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Under what conditions will lParam for message WM_NCHITTEST be a value which does not fit into a 32-bit integer?

One of our clients is seeing a crash on his 64-bit machine due to an unhandled exception in our WPF application and I am having difficulty tracking down the cause. The exception is being raised from WPF code, as shown in the stack trace:

System.OverflowException: Arithmetic operation resulted in an overflow.
   at Microsoft.Windows.Shell.WindowChromeWorker._HandleNCHitTest(WM uMsg, IntPtr wParam, IntPtr lParam, Boolean& handled)
   at Microsoft.Windows.Shell.WindowChromeWorker._WndProc(IntPtr hwnd, Int32 msg, IntPtr wParam, IntPtr lParam, Boolean& handled)
   at System.Windows.Interop.HwndSource.PublicHooksFilterMessage(IntPtr hwnd, Int32 msg, IntPtr wParam, IntPtr lParam, Boolean& handled)
   at MS.Win32.HwndWrapper.WndProc(IntPtr hwnd, Int32 msg, IntPtr wParam, IntPtr lParam, Boolean& handled)
   at MS.Win32.HwndSubclass.DispatcherCallbackOperation(Object o)
   at System.Windows.Threading.ExceptionWrapper.InternalRealCall(Delegate callback, Object args, Int32 numArgs)
   at MS.Internal.Threading.ExceptionFilterHelper.TryCatchWhen(Object source, Delegate method, Object args, Int32 numArgs, Delegate catchHandler)

The source of the offending method, _HandleNCHitTest, is here.

The only way I can see an overflow exception being thrown is in the code that converts lParam to a Point, which calls IntPtr.ToInt32() here. If lParam does not fit into an Int32, this exception is raised. However, I cannot think of a situation when this might happen. What could make that happen?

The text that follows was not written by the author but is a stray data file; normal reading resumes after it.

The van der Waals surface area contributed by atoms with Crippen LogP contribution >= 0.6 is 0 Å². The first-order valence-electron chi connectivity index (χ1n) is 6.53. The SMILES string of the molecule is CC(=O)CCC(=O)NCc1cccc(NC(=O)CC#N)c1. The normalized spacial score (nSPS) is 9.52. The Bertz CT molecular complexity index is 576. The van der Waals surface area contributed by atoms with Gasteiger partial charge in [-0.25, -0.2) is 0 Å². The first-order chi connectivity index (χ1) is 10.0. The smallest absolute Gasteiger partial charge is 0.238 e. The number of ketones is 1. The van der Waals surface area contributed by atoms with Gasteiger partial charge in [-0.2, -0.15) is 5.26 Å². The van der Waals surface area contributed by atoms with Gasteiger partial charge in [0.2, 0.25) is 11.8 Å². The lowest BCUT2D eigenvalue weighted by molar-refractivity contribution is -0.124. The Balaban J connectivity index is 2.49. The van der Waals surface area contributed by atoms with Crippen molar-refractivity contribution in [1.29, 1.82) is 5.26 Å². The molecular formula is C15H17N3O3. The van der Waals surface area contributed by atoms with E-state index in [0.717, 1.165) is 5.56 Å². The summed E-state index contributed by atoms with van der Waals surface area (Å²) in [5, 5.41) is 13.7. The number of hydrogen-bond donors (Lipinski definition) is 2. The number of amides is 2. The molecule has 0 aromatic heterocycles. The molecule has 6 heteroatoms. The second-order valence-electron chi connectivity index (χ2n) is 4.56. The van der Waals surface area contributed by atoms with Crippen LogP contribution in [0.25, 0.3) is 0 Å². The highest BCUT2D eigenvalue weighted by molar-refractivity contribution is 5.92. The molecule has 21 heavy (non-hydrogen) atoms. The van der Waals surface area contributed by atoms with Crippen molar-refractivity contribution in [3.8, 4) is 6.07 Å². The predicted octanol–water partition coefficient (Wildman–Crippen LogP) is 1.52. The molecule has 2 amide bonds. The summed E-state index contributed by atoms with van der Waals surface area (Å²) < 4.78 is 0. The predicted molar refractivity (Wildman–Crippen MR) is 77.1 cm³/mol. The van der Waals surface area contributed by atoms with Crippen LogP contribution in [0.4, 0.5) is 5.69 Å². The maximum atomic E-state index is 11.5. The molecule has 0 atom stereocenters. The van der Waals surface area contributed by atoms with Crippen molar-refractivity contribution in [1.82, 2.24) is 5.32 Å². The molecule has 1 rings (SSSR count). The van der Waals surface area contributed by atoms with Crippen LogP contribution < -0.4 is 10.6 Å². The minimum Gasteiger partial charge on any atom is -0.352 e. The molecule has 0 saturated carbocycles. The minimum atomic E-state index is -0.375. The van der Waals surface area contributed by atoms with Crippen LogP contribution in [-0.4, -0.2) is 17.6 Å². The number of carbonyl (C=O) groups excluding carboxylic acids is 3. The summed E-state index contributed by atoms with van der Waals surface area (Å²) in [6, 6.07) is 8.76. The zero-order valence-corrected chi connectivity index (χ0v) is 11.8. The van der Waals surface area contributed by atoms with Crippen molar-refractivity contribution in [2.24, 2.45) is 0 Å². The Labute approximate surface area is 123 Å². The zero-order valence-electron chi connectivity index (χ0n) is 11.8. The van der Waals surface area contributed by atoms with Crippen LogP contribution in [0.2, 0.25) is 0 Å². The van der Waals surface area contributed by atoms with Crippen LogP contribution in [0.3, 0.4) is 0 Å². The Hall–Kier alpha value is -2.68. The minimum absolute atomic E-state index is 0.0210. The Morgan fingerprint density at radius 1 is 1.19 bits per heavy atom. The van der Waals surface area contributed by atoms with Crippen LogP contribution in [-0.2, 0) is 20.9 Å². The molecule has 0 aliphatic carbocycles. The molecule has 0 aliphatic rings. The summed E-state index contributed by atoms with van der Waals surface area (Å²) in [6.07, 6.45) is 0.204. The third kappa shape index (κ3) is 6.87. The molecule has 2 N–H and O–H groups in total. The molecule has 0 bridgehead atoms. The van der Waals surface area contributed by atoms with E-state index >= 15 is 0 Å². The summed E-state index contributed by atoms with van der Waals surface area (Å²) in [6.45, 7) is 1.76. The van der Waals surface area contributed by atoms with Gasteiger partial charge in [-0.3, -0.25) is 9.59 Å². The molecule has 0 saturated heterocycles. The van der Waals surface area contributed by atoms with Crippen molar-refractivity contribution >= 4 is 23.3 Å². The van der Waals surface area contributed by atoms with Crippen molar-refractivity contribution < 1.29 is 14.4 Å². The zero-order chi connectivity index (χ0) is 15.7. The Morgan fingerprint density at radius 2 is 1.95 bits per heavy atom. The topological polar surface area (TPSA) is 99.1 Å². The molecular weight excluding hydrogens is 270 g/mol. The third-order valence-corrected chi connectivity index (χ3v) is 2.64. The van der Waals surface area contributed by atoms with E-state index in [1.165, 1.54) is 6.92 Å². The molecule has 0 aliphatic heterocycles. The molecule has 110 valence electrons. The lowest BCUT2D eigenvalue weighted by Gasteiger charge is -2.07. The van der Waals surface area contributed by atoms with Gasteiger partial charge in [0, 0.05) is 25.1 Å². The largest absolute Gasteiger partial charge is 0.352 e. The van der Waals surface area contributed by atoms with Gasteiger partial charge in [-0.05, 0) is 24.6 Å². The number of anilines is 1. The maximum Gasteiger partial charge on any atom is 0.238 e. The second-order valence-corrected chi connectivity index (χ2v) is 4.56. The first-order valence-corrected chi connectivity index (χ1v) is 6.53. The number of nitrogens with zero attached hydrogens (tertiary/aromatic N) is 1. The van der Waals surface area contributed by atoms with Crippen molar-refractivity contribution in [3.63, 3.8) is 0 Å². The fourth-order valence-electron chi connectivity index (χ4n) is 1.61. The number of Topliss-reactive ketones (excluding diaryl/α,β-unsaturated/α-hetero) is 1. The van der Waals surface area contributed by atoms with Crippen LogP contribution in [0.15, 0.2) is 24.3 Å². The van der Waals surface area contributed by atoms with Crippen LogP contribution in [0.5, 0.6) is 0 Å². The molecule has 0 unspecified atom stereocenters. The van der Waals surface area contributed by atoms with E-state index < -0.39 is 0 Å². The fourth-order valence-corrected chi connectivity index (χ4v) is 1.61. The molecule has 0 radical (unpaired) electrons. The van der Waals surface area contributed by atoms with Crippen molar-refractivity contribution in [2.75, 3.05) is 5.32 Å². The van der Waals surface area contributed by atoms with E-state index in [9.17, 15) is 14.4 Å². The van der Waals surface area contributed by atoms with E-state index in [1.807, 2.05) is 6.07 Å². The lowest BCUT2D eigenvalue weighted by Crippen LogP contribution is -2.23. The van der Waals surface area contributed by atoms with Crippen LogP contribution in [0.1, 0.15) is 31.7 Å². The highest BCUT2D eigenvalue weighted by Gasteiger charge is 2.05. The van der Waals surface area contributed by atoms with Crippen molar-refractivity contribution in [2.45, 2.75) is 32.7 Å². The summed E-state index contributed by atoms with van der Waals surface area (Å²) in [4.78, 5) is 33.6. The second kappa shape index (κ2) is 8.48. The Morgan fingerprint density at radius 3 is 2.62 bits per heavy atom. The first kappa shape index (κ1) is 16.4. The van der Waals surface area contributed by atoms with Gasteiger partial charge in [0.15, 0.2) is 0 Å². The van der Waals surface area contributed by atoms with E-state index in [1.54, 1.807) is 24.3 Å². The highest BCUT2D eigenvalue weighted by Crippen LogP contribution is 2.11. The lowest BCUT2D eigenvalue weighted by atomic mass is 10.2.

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  • FWIW, the crash occurs for the client when both of these are true: 1) he is scrolling up/down quickly inside a text editor embedded in the program, and 2) the program window is maximized. The crash occurs even with a single monitor. If it is not maximized it does not crash and no other actions besides scrolling (that he's seen) causes the crash.
    – kcnygaard
    Oct 22, 2015 at 19:38
  • Have you discarded the possibility of DpiHelper.DevicePixelsToLogical failing? Oct 23, 2015 at 8:44
  • No, I haven't. Do you know when that might happen?
    – kcnygaard
    Oct 23, 2015 at 23:27
  • I'm not entirely versed in .NET's floating point model. Looking at the source code again, though, doesn't seem like that's a very probable candidate for an overflow, even on high DPI displays. Oct 24, 2015 at 12:31
  • I have the same problem. MSDN is also not helping me: Tey talk about the "high order word" and define a WORD to be 16bit and WPARAM to be an IntPtr, but what is the high order word on a 64bit IntPtr? I'll change the according methods to take a long, use ToInt64() and take the lowest-order 2 words (throw away the 4 additional bytes). Maybe that helps...
    – JCH2k
    Feb 10, 2016 at 13:42

1 Answer 1

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Short answer: Use the WindowChrome integrated since .NET 4.5.


Long answer if you can't switch to .NET 4.5, this seemed to work for me, see my comment on the original question. You can never be sure, because the problem only shows sometimes only on some machines, not all x64 machines: